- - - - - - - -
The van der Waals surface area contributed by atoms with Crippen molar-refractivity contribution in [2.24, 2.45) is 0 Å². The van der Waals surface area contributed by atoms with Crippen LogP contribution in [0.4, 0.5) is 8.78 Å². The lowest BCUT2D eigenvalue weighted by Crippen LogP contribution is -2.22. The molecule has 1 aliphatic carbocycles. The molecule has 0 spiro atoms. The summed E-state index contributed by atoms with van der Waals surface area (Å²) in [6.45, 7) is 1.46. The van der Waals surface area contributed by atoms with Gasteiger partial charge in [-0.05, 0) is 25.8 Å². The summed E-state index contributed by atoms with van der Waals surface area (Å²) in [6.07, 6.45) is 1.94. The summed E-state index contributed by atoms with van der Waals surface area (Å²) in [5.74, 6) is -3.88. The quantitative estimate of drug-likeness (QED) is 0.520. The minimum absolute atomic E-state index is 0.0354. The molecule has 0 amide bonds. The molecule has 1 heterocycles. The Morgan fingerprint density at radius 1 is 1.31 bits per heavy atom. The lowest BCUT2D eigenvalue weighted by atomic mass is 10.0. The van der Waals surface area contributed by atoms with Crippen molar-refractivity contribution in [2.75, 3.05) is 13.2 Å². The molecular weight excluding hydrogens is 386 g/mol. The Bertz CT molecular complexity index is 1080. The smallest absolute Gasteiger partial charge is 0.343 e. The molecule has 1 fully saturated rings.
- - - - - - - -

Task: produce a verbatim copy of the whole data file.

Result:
The van der Waals surface area contributed by atoms with Crippen molar-refractivity contribution in [2.24, 2.45) is 0 Å². The van der Waals surface area contributed by atoms with Crippen LogP contribution in [0.4, 0.5) is 8.78 Å². The lowest BCUT2D eigenvalue weighted by Crippen LogP contribution is -2.22. The molecule has 1 aliphatic carbocycles. The molecule has 0 spiro atoms. The summed E-state index contributed by atoms with van der Waals surface area (Å²) in [6.45, 7) is 1.46. The van der Waals surface area contributed by atoms with Gasteiger partial charge in [-0.05, 0) is 25.8 Å². The summed E-state index contributed by atoms with van der Waals surface area (Å²) in [6.07, 6.45) is 1.94. The summed E-state index contributed by atoms with van der Waals surface area (Å²) in [5.74, 6) is -3.88. The quantitative estimate of drug-likeness (QED) is 0.520. The minimum absolute atomic E-state index is 0.0354. The molecule has 0 amide bonds. The molecule has 1 heterocycles. The Morgan fingerprint density at radius 1 is 1.31 bits per heavy atom. The lowest BCUT2D eigenvalue weighted by atomic mass is 10.0. The van der Waals surface area contributed by atoms with Crippen molar-refractivity contribution in [2.75, 3.05) is 13.2 Å². The molecular weight excluding hydrogens is 386 g/mol. The Bertz CT molecular complexity index is 1080. The smallest absolute Gasteiger partial charge is 0.343 e. The molecule has 1 fully saturated rings.